International Mergers Conference #2 The counterfactual scenario in times of crisis

2nd Webinar of the 2nd « International Mergers Conference » organised by Concurrences and University College London, in partnership with Cleary Gottlieb, Intesa Sanpaolo and Oxera, with Fabrizio Di Benedetto (Team Coordinator - Antitrust Affairs, Intesa Sanpaolo), Cani Fernandez (President, Comisión Nacional de los Mercados y la Competencia), Frédéric Jenny (Chairman, OECD Competition | Professor, ESSEC), Nicholas Levy (Partner, Cleary Gottlieb), Birthe Panhans (Deputy Head of Unit - Mergers case support and policy, DG COMP) and Barbara Veronese (Partner, Oxera).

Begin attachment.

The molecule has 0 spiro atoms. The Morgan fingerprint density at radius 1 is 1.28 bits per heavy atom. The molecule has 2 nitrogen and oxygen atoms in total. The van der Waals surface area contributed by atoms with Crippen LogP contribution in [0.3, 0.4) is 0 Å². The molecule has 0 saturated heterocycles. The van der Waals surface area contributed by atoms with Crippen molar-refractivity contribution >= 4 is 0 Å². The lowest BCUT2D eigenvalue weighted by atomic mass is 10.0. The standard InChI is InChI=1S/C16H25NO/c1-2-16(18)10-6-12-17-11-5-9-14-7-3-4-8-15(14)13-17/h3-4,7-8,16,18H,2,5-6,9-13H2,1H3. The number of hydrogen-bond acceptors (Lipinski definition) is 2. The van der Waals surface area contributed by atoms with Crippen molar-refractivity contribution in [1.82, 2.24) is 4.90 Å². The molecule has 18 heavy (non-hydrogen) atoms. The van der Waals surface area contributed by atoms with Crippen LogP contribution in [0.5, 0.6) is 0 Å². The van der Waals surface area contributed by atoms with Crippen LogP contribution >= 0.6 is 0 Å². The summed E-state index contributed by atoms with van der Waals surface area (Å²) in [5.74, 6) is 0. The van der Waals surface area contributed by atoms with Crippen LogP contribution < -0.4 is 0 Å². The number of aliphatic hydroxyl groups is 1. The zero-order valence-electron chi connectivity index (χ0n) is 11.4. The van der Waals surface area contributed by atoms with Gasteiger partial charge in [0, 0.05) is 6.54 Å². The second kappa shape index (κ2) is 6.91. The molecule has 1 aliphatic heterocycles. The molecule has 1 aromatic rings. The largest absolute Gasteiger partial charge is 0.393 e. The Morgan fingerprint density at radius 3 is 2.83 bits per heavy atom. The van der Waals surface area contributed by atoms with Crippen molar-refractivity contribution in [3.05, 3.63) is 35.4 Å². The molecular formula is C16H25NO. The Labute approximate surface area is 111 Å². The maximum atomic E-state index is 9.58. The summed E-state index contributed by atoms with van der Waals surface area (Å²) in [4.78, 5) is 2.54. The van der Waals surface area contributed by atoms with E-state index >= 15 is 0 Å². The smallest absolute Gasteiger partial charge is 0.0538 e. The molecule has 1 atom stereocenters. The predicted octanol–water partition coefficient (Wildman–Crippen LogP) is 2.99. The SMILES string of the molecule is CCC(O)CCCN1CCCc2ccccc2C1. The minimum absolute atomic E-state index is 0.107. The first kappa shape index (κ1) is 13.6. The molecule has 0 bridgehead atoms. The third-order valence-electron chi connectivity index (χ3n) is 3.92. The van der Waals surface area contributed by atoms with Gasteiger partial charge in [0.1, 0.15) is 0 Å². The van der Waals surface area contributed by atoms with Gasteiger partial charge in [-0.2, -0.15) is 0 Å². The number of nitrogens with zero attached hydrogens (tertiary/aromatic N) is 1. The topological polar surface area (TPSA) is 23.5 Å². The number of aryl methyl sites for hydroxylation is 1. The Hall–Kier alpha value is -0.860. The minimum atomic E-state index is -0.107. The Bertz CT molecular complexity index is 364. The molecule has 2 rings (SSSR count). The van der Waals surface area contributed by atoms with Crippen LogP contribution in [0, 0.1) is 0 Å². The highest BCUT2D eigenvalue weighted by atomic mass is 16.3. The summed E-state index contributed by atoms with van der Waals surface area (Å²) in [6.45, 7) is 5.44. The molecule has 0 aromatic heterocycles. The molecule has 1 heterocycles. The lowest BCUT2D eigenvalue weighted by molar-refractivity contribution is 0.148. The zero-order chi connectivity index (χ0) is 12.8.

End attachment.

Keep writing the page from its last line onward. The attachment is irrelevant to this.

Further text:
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Frédéric Jenny introduced the panel, highlighting the importance of counterfactual scenarios in merger control. According to the EU Horizontal Merger Guidelines, it consists of “compar[ing] the competitive conditions that would result from the notified merger with the conditions that would have prevailed without the merger.” The counterfactual is the hypothetical scenario in which the merger would not take place. One can find the counterfactual by combining two sets of considerations: the first is a static set of considerations – assessing what the premerger reality of the market was. The second is an assessment of the likelihood of events that could come and change the market, either the structure of the market (for example, is there a likelihood of entry in the market or is there a likelihood of innovation) as well as the likelihood of changes in the behaviour of firms (are there going to be coordinated effects, are there going to be unilateral effects) once the merger has taken place. The whole process requires gathering a lot of information from the parties, but also suppliers, competitors, and customers of the merging firms to get a better sense of what is the dynamic and the reality of the merger. In the context of a crisis, this task is made even more difficult as major and unpredictable market changes occur – as seen in the CMA’s decision Amazon/Deliveroo. In addition, remedies engineering is made harder: in a time of crisis or a perspective of crisis, some remedies may not be as available as they are in more normal times — for example, structural remedies may be more difficult to consider because it is unlikely that anybody would buy the assets that would need to be sold.

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